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Proposal for a Budget API
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README.md

Web Budget API

Draft specification

Web applications have been able to execute code, make network requests, and interact with the user through a browser tab or standalone browser window. This has allowed users to directly see that a web application is executing code, and generally doing useful things, on their behalf.

Following the introduction of the Push API and Background Synchronization, this assumption no longer holds: web applications are now able to both trigger and schedule execution of code in the background, outside of the user’s control. This brings web application functionality closer to native applications or browser extensions, both of which are able to perform extensive Background Operations.

In order to protect the user, Chrome has historically required developers to display a notification in response to a message. Firefox grants developers a budget based on the level of engagement a user has with a website, which is a model that Chrome, with the release of Chrome 52, has moved to as well.

In both cases, it's an unknown to the developer whether they have to show a notification. This eliminates a lot of potential use-cases for the Push API. The Budget API aims to standardize this concept of budget in a way that provides value for developers, while not locking user agents into any particular implementation.

Today the Budget API focuses on the Push API, but we chose to generalize the concept in order to (1) be able to provide both immediate and expected values, enabling developers to do near-term resource planning, (2) be able to extend existing APIs such as Background Sync both to alleviate the restrictions and to enable developers to request more retries, and (3) enable future resource consuming APIs such as a Job Scheduler to use the same mechanism.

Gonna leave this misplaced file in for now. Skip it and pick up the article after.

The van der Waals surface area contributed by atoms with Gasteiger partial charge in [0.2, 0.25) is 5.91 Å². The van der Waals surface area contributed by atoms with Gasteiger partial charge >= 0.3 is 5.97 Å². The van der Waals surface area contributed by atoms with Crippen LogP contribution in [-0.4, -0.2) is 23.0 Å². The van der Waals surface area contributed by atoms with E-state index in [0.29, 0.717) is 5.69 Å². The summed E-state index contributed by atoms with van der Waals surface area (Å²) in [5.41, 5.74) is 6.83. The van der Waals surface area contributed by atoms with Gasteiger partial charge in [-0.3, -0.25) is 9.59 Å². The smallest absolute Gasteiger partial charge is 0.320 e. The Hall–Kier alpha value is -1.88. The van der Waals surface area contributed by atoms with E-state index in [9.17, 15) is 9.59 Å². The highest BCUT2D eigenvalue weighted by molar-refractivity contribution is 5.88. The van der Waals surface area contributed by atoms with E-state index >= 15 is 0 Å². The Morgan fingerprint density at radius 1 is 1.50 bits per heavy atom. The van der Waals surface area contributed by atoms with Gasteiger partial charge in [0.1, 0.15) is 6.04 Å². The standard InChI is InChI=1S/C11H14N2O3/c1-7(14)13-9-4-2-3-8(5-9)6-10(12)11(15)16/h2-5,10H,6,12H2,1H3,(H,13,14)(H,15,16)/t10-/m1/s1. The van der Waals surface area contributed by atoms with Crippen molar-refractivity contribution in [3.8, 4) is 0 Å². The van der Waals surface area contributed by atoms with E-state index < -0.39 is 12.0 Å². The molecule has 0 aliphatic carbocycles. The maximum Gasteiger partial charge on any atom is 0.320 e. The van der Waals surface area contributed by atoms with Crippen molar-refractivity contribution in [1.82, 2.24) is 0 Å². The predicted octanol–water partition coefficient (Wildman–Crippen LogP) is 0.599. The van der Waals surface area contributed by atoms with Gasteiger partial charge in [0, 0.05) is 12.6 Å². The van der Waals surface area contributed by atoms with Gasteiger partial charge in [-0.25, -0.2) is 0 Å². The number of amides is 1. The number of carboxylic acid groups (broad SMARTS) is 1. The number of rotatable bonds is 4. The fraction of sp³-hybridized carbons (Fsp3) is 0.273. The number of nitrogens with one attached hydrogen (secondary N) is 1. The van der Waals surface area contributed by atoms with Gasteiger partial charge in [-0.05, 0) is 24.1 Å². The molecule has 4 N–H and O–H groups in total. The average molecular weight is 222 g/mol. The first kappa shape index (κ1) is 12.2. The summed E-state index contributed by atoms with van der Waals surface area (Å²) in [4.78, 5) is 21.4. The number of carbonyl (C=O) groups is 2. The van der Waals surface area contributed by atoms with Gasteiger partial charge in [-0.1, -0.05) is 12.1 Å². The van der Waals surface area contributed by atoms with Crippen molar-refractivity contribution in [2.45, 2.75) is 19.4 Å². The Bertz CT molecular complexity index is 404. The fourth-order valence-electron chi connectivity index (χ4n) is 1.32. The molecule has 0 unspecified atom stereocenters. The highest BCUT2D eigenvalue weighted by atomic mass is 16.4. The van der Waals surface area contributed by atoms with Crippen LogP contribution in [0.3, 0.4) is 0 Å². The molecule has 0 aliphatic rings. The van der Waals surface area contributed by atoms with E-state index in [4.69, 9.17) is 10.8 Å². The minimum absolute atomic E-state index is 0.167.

This API solely focuses on resource consuming APIs.

Use-cases

  • Deciding to not show a notification in response to a low priority push message whose primary purpose was to synchronize data.
  • Deciding whether the origin can schedule a precise timer using a hypothetical Job Scheduler API.
  • Deciding on the frequency of server-initiated cache updates of synchronized data.
  • Deciding on the server whether there is sufficient budget available to hide previously shown notifications when the user dismissed them on other devices.
  • Deciding to temporarily limit background operations if the budget could be used during an upcoming sporting event instead.

Examples

1. Avoid showing low-priority notifications to the user.

self.addEventListener('push', event => {
  // Execute the application-specific logic depending on the contents of the
  // received push message, for example by storing the received update.

  event.waitUntil(async () => {
    const reserved = await navigator.budget.reserve('silent-push');
    if (reserved) {
      return; // No need to show a notification.
    }
    // Not enough budget is available, must show a notification.
    return registration.showNotification(...);
  });
});

2. Calculate the number of precise timers that can be used at some point in the future.

async function getPreciseTimersAvailableAt(time) {
  const [ cost, budget ] = await Promise.all([
    navigator.budget.getCost('precise-timer'),
    navigator.budget.getBudget()
  ]);

  for (const state of budget) {
    if (state.time <= time) {
      continue;
    }

    // The |state| occurs after |time|, so return the budget.
    return state.budgetAt / cost;
  }

  // No budget after |time| is known, so we can't guarantee anything.
  return 0;
}
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